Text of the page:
A magician never reveals his secrets, but you’ll discover an entire treasure trove of magician props at this magical museum in Paris. See behind the magic with the museum’s impressive array of artifacts, including magic mirrors, see-through glasses, and intricately carved boxes used to “cut” pretty magician’s assistants in half. Fun magic show memorabilia also abounds, including posters and antiques. Visitors also get to view a live magic show! Another historical point of interest? The museum is housed in a beautiful old building in Paris’s bustling Marais district that was once called home by the Marquis de Sade.

5. Absinthe Museum (Musée de l’Absinthe)

Nicknamed the “Green Fairy” for its purportedly far-out, hallucinogenic effects on its drinkers, absinthe was the spirit of choice for 19th century artists in Europe — and it was actually banned in France in 1915. The anise-flavored drink is immortalized in this small museum in Auvers-sur-Oise, a town about an hour’s drive north of Paris. In the museum you’ll find interesting absinthe-related objects, a replica of a 19th century Parisian bar, and many posters and paintings of drinkers often looking a little worse for wear after a glass or two of the potent aperitif. After your museum visit, pay your respects at Vincent Van Gogh’s grave in the town’s cemetery; the absinthe-loving artist killed himself in Auvers-sur-Oise in 1890.

4. The Paris Catacombs

Skulls, bones, and dark passageways under Paris — what more could history buffs and horror fans ask for? You’ll find all that and more when you tour the City of Light’s shadowy Catacombs, where some six million Parisians are buried. During 18th and 19th century Paris, the city’s cemeteries were filling up rapidly and posing a health risk to the public, so the city began transferring the dead underground. Now, visitors can tour the fascinating labyrinth of remains that fans out 66 feet below the heart of Paris. But be warned: surrounded by so many skulls and bones, you might just feel a shiver or two run down your spine — especially when the underground arches are decorated with unsettling maxims like, “Halt, this is the realm of Death.” But for those who are brave enough to enter this unique museum, an enthralling look at France’s geological history and the history of the Parisian people awaits.

3. Corkscrew Museum (Musée du Tire-Bouchon)

This museum knows its audience well. Located in Menerbes, a charming town in France’s famed Provence region, the museum is actually housed in the cellar of a well-regarded winery. Naturally, those folks coming to sip some Cabernet Sauvignon would be interested in learning more about the history of this super handy tool that’s taken for granted by wine lovers around the world. At the museum, visitors get the chance to view over 1,000 corkscrews on display, some primitive and some super fancy. The museum also charts the surprisingly fascinating history of the corkscrew, which was most likely invented by an Englishman in the 17th century (who was no doubt fed up with wine bottles being so hard to open!). Wrap up your visit to this museum with a wine tasting and vineyard tour.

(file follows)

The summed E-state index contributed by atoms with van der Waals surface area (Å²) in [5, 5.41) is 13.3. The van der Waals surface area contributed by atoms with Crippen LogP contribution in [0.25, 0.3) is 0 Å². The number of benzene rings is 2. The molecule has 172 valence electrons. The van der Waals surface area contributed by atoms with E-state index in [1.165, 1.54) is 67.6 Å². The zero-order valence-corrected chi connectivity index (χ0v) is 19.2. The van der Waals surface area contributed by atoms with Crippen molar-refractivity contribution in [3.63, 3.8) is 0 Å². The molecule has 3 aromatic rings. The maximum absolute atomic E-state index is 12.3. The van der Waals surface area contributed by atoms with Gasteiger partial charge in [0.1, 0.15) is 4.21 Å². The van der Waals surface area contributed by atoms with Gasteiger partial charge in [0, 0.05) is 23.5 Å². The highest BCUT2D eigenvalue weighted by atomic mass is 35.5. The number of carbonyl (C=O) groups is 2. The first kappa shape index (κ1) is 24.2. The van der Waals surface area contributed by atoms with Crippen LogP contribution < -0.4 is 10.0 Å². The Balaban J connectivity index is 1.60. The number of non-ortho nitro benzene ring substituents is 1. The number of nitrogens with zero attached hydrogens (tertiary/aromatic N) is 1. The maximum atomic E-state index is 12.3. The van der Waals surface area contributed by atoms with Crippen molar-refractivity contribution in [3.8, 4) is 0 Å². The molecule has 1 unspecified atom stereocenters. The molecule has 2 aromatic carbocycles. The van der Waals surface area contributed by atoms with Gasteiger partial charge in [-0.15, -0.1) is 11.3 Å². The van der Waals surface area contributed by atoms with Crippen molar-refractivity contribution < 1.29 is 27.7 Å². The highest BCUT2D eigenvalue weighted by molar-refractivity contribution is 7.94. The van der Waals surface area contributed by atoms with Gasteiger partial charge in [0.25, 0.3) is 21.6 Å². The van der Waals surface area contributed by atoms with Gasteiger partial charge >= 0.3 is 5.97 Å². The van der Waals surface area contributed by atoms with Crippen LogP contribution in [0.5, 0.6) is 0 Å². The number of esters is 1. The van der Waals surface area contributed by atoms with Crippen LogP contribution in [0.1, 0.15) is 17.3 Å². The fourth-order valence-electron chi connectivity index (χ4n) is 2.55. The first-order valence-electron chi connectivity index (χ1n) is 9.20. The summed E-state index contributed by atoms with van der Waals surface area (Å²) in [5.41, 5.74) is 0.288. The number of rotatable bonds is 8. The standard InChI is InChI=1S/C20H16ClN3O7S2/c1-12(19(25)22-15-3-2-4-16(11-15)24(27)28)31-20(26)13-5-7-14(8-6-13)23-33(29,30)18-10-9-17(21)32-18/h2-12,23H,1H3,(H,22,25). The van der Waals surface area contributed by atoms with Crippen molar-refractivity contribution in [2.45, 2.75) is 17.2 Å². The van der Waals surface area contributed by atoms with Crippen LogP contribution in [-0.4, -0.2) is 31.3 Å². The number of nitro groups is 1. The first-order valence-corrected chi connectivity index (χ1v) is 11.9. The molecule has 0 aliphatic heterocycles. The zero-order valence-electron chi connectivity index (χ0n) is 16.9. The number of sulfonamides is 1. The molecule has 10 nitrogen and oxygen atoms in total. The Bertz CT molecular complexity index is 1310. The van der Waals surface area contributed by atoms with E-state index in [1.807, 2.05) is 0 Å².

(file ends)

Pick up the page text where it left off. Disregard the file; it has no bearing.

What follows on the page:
2. Automation Museum (Musée de l’Automate)

Folks who still have nightmares of Chucky should stay far away from this particular tourist attraction — the Automation Museum features an array of “automatic” dolls from the past two centuries that walk, talk, move, and inspire cheer (or, in some cases, fear) in visitors. The dolls and puppets start to “come to life” as museum visitors walk by. Reviews of the museum, found in the tiny town of Souillac, range from “fun” and “magical” to “creepy” and “chilling”. So if dolls, puppets, and talking animals are your thing (or if you’re in for a good scare), definitely stop by for a quick visit; the entire museum can be toured in about an hour.

1. Paris Sewer Museum (Musée des Égouts de Paris)

Yes, Paris is known as the City of Lights,” but it’s also known as a city with a pretty amazing sewer system. Paris is so impressed with their waste disposal methods that they have an entire museum dedicated to them! Visit the Paris Sewer Museum in the 7th arrondissement (a.k.a. district) of the city to explore a 1,600-foot underground tunnel and a gallery exhibit that houses sewer-related artifacts and equipment, some centuries old. Paris’s first rudimentary sewer system was designed in the 1300s; by the 1850s, the city had a vast underground network of sewer tunnels dedicated to safely ridding the city of waste, thanks to the vision of famed city planner Baron Haussmann and engineer Eugène Belgrand. You may have to hold your nose while you tour this museum — but at least the tour takes you well off the beaten path.